Importantly, the oil shale was not covered by a great enough thickness of sediment to create the heat and pressure necessary to generate conventional crude oil. The hydrocarbon produced is called kerogen. The heat to liquefy the kerogen and release it from the rock must be supplied by some process devised by humans.

The processes that have been attempted on an experimental basis can be lumped together as (1) mining the shale, crushing it and heating it in a retort and (2) heating the shale underground, in situ, and pumping the released oil to the surface. Engineers and geologists have invested a great deal of time in developing these methods, and chemists have studied the properties of the oil and the most efficient ways to get it out of the rock.

Mining the shale would leave a lot of spent rock to be disposed of (an average ton of rock contains about 30 gallons of oil, and there are 42 gallons to a barrel of oil).

Shell Oil has been a leader in developing new technologies in oil shale extraction in recent years. Much of the information discussed here is from an October 2007 article in Fortune magazine detailing Shell's method called the In Situ Conversion Process or ICP. The in situ method being used in Shell Oil's experimental tract involves drilling a well through the oil shale layer (about 2,000 feet) and lowering heated rods that will eventually heat the shale to 650 degrees Farenheit to release the oil. It may take about a year for the shale to reach the necessary temperature. Once the oil is freed from the rock, it is pumped to the surface much like in a conventional oil well. Shell recovered 1,700 barrels of light, high-quality oil from a 30-foot by 40-foot test area using this method. In a commercial-sized tract, an ice barrier would have to be formed around the tract to prevent contamination of the surrounding ground water. According to a Rand Corp. estimate, a power plant would have to be constructed that would consume 5 million tons of coal per year to produce 100,000 barrels of oil per day. However, Shell says it could obtain the needed energy from the natural gas produced by the process.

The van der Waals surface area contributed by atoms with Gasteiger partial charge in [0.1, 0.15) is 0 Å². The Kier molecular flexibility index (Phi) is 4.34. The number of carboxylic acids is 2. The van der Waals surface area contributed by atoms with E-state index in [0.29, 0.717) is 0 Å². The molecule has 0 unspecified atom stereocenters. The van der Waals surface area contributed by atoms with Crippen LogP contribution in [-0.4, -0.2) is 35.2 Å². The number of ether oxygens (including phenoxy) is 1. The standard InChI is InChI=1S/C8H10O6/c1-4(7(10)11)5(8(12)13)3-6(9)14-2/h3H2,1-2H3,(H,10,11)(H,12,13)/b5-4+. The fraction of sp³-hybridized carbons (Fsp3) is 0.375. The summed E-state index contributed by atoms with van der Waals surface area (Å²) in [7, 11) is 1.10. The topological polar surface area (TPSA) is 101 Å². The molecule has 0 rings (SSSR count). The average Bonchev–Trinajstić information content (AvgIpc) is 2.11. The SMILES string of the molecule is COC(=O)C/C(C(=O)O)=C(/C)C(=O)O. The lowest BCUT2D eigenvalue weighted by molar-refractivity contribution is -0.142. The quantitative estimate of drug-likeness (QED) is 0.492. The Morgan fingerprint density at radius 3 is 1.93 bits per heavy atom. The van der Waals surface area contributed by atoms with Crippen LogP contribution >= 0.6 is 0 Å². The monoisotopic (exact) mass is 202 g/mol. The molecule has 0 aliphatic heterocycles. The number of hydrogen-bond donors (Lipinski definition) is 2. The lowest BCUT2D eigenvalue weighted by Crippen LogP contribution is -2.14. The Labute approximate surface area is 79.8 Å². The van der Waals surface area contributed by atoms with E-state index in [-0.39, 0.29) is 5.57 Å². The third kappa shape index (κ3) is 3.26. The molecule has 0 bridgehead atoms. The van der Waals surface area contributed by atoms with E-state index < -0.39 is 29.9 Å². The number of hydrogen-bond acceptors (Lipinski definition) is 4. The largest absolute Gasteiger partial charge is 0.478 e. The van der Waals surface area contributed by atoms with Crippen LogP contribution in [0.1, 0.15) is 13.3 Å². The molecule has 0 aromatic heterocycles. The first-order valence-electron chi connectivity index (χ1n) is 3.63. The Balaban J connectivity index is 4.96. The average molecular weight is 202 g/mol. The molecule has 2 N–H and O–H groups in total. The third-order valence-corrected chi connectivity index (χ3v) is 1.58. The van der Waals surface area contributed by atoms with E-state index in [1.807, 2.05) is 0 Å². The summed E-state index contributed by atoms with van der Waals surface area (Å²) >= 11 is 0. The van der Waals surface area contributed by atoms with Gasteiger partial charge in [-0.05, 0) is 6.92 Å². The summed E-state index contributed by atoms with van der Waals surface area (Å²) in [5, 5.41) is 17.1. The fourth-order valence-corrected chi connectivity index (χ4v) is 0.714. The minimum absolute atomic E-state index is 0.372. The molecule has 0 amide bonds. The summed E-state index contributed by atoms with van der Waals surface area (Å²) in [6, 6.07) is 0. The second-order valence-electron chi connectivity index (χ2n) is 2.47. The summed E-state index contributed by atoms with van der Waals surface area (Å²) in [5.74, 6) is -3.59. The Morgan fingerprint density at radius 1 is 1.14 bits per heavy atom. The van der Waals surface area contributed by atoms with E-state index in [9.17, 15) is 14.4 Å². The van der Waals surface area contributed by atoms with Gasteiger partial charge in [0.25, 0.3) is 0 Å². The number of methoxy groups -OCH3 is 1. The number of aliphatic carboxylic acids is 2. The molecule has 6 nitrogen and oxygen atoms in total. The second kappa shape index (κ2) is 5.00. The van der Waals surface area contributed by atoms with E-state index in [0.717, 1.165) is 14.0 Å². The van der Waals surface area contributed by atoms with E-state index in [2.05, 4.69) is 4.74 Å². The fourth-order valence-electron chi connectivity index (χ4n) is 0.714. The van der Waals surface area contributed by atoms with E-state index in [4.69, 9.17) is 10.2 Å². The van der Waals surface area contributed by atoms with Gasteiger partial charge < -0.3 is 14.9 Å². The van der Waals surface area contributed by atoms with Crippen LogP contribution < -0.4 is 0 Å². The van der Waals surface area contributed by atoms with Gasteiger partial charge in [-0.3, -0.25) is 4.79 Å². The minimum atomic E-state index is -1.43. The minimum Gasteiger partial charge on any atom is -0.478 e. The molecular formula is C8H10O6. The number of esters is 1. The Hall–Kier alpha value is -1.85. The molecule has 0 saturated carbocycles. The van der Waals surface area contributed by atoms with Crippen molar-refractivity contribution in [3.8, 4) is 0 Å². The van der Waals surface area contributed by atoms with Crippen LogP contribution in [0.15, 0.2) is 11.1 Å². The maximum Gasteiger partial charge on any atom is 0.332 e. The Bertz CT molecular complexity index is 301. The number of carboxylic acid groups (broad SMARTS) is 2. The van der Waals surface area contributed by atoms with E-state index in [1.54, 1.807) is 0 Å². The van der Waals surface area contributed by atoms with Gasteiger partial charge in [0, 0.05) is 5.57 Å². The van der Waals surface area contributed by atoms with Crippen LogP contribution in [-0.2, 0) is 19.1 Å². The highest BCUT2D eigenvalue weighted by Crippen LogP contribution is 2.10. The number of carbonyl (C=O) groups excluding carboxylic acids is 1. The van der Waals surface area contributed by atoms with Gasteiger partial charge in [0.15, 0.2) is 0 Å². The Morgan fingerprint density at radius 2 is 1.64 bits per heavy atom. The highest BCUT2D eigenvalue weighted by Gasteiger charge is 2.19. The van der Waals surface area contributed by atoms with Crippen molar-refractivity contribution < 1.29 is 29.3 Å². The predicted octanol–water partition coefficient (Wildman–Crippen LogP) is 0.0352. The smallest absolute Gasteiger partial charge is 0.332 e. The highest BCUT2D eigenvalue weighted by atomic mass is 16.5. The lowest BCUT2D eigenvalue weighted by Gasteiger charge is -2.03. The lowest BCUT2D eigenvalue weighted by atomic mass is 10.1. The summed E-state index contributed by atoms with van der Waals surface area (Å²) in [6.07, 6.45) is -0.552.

The shale for a retort could be obtained from an open pit mine that would be 2,000 feet deep. It is estimated that three barrels of water would be needed to process one barrel of oil and that about a million barrels of oil could be produced from an acre. Several companies were players in the development of shale oil during the 1960s and 1970s, including Tosco, Union Oil, Paraho, Occidental and others. Some of these companies produced some oil from their projects, proving it can be done. Union Oil, for example, produced a total of 13,000 barrels of shale oil from processing 1,200 tons of rock per day at its facility on Parachute Creek. A pipeline would then be needed to get the resource to market. Because the oil is a heavier grade and has some different chemical properties than most conventional crude oil, it would have to be heated to keep it liquid.

Meanwhile oil and gas companies are still bullish on developing oil shale, according to a report from the United Press international. They write: